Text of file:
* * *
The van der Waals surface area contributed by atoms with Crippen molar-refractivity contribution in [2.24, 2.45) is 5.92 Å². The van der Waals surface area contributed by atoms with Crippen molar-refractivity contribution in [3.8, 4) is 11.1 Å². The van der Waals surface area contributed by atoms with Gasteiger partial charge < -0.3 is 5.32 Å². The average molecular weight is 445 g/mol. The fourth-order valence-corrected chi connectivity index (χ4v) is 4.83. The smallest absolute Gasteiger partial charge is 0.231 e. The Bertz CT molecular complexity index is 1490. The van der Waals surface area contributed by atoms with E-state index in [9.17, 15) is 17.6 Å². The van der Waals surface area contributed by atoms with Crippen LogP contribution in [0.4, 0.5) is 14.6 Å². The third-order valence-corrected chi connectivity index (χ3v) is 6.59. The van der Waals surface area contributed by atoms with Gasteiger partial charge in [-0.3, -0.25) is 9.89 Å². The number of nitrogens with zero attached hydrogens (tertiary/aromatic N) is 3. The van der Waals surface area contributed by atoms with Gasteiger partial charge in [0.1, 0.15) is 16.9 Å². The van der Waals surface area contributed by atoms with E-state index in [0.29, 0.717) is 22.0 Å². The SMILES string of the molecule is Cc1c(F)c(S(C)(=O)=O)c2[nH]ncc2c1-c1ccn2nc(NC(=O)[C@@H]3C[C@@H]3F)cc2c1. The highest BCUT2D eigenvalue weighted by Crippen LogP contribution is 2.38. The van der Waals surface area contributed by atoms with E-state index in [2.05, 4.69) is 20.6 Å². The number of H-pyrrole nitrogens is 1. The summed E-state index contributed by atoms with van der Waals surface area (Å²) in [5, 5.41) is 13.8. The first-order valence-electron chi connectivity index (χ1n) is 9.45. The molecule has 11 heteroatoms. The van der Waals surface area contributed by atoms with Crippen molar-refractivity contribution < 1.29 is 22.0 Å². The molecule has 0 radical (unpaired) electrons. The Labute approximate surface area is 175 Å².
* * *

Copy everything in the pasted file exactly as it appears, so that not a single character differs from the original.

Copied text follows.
The van der Waals surface area contributed by atoms with Crippen molar-refractivity contribution in [2.24, 2.45) is 5.92 Å². The van der Waals surface area contributed by atoms with Crippen molar-refractivity contribution in [3.8, 4) is 11.1 Å². The van der Waals surface area contributed by atoms with Gasteiger partial charge < -0.3 is 5.32 Å². The average molecular weight is 445 g/mol. The fourth-order valence-corrected chi connectivity index (χ4v) is 4.83. The smallest absolute Gasteiger partial charge is 0.231 e. The Bertz CT molecular complexity index is 1490. The van der Waals surface area contributed by atoms with E-state index in [9.17, 15) is 17.6 Å². The van der Waals surface area contributed by atoms with Crippen LogP contribution in [0.4, 0.5) is 14.6 Å². The third-order valence-corrected chi connectivity index (χ3v) is 6.59. The van der Waals surface area contributed by atoms with Gasteiger partial charge in [-0.3, -0.25) is 9.89 Å². The number of nitrogens with zero attached hydrogens (tertiary/aromatic N) is 3. The van der Waals surface area contributed by atoms with Gasteiger partial charge in [0.1, 0.15) is 16.9 Å². The van der Waals surface area contributed by atoms with E-state index in [0.29, 0.717) is 22.0 Å². The SMILES string of the molecule is Cc1c(F)c(S(C)(=O)=O)c2[nH]ncc2c1-c1ccn2nc(NC(=O)[C@@H]3C[C@@H]3F)cc2c1. The highest BCUT2D eigenvalue weighted by Crippen LogP contribution is 2.38. The van der Waals surface area contributed by atoms with E-state index in [2.05, 4.69) is 20.6 Å². The number of H-pyrrole nitrogens is 1. The summed E-state index contributed by atoms with van der Waals surface area (Å²) in [5, 5.41) is 13.8. The first-order valence-electron chi connectivity index (χ1n) is 9.45. The molecule has 11 heteroatoms. The van der Waals surface area contributed by atoms with Crippen molar-refractivity contribution < 1.29 is 22.0 Å². The molecule has 0 radical (unpaired) electrons. The Labute approximate surface area is 175 Å².